Whenever a performer joins the Yo-Yo Club, a certain brand of connoisseur automatically questions the seriousness of his or her artistry. The move from excited murmuring to skeptical muttering has happened amazingly fast in Netrebko’s case: critics have already accused her of subjugating her talent to D.G.’s marketing strategies, which, by modern big-media standards, are meek in the extreme. Do a few come-hither poses or would-be MTV videos really diminish a singer’s artistry? Or do they diminish a critic’s ability to judge her on vocal merits alone? To my ears, Netrebko has lost none of the radiance that she displayed in her first appearances. If anything, her voice is more lustrous and more substantial than before—the lower range darker and richer, the high notes brilliant if not totally secure, the legato phrases luxuriously long.
The repertory on the new D.G. disk is ambitious. Netrebko rides deep into the heart of Callas territory, singing the Act I scena from “Traviata,” the mad scenes from “Lucia di Lammermoor” and “I Puritani,” and the climactic sleepwalking scene from “La Sonnambula.” She also sings the Willow Song and the Ave Maria from “Otello” and “O mio babbino caro,” from “Gianni Schicchi,” which are Renée Fleming signature pieces—a shot across the bow of the reigning “beautiful voice.” Netrebko creates no psychological drama of the Callas variety, nor does she plot her way intelligently through each phrase, as Fleming lately has done. Instead, she sails through the music without apparent effort, navigating these arias as if they were a calm Aegean bay. What depths there are come from Claudio Abbado, conducting the Mahler Chamber Orchestra; few recitals have an accompaniment so voluptuously nuanced. Until Netrebko becomes a recurring character on “CSI: Salzburg,” I’d say that she deserves the hype she has received.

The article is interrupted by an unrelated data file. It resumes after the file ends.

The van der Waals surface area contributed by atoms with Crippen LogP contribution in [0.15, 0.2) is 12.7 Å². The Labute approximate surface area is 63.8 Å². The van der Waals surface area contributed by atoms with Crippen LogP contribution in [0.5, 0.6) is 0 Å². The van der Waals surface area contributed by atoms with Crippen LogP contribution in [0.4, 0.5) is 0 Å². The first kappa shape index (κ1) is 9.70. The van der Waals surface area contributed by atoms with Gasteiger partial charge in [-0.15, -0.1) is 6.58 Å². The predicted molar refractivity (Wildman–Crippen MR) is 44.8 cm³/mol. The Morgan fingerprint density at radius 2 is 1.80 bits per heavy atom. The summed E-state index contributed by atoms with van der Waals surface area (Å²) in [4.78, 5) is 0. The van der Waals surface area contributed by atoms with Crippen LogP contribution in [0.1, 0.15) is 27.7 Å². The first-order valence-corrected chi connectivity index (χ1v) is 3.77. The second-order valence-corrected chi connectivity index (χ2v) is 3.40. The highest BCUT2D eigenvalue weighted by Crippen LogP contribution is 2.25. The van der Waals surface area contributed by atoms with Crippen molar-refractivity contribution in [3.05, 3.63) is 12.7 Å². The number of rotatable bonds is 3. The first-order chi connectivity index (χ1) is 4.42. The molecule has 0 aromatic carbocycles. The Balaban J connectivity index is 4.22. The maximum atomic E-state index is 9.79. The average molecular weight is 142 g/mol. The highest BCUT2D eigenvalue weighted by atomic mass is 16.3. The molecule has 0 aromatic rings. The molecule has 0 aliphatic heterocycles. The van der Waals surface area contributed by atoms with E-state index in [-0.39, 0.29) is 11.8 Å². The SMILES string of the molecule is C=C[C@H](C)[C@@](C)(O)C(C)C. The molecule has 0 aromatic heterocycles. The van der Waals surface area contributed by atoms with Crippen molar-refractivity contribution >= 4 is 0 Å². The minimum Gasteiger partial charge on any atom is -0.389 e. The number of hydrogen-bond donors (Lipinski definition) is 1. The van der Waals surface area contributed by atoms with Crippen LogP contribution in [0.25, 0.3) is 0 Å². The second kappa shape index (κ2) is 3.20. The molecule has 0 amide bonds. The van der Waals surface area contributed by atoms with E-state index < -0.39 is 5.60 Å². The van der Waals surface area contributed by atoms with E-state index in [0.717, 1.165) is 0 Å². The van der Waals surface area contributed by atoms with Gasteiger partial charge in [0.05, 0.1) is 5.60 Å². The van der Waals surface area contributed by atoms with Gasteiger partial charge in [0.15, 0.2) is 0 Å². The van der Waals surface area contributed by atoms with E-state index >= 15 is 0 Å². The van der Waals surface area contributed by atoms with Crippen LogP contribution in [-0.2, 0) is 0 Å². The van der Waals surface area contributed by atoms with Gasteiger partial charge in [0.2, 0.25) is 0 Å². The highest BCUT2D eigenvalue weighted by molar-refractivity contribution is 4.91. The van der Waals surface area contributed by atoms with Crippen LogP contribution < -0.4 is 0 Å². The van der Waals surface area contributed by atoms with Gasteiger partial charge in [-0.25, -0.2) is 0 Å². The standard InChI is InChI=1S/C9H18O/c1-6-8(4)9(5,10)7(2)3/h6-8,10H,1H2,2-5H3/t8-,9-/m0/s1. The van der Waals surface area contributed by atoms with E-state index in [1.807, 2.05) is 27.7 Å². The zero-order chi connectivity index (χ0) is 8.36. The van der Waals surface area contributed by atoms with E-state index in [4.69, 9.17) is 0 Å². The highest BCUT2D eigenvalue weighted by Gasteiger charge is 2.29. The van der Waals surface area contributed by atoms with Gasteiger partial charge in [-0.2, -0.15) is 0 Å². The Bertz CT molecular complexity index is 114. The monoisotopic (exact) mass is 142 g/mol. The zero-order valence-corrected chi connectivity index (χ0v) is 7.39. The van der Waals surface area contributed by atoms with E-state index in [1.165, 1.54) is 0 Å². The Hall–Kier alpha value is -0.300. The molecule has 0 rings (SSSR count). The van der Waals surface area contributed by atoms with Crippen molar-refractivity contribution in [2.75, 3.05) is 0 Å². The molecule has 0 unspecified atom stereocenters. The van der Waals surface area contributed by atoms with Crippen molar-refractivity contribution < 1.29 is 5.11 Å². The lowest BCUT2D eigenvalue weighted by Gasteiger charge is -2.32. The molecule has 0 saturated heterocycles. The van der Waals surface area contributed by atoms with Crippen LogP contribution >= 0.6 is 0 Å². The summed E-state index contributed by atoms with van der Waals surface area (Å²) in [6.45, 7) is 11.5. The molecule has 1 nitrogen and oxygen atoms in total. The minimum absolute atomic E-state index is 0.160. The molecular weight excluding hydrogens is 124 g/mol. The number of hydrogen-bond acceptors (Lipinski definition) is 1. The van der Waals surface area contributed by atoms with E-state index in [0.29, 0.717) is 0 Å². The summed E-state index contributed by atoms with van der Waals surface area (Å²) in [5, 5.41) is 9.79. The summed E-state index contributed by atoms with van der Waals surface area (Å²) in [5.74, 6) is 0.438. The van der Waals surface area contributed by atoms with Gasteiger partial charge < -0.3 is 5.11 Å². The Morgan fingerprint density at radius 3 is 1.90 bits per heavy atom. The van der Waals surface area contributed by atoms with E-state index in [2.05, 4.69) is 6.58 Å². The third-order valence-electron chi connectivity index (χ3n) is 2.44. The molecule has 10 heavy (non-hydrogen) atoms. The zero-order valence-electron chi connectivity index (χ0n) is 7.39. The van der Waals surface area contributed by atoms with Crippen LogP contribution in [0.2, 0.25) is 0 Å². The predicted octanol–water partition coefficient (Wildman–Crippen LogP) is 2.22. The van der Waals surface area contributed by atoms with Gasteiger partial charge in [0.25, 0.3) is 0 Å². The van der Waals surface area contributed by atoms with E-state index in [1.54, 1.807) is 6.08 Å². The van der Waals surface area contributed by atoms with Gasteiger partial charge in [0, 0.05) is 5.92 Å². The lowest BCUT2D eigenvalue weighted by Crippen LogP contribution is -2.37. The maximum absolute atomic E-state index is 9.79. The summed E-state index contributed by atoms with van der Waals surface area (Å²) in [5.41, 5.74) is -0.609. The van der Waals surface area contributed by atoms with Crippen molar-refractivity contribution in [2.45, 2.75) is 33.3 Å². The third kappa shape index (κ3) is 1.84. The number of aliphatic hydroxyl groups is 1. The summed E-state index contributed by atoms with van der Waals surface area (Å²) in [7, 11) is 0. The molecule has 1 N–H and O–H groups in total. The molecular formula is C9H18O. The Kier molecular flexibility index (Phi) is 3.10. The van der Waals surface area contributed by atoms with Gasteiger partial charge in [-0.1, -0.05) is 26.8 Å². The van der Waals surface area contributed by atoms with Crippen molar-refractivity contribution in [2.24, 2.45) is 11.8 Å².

René Jacobs, in his recording of “Figaro,” takes command of a familiar masterwork by reinvigorating every phrase. Netrebko invests famous Italian arias with the eternal novelty of a fresh voice. The young Austrian pianist Till Fellner does something stealthier but no less impressive in a new recording of another well-worn classic: Bach’s “The Well-Tempered Clavier,” Book I, on the ECM label. The initial impression is of an unusually serene, even placid reading of Bach’s twenty-four preludes and fugues. After the high-tension drama of Glenn Gould’s recording of this cycle, or the philosophical journeys of Edwin Fischer or Rosalyn Tureck, Fellner may seem too dispassionate in his approach. Yet his unerring musicality is almost monumental in itself. This may not be the most intellectually imposing “Well-Tempered Clavier” ever recorded, but it is possibly the most sensuous and seductive. If Fellner can sustain such unbroken concentration in live performance — he will appear at Zankel Hall on December 1st — he will become a major artist.
The pianist is a protégé of Alfred Brendel, but he is quite unlike Brendel in his desire to maintain at all times a natural musical flow. He has an almost compulsive attachment to clean, rounded piano tone; a virtuoso of the soft and sustaining pedals, he uses them to put a kind of lacquer finish on Bach’s sometimes rough and dissonant harmony. (He is helped by the inimitable “halo” effect of ECM’s sound engineering.) Before you can bliss out completely to the beauty of the playing, however, carefully shaded crescendos and clipped attacks create a sense of mounting drama. The central minor-key fugues — especially the C-sharp minor, the F minor, the B-flat minor, and the twelve-tone-ish B minor — acquire an ominous density before they make their final turns into the major. In the faster-paced pieces, Fellner executes runs of stroboscopic evenness and clarity. The weight dissolves and the architecture dances.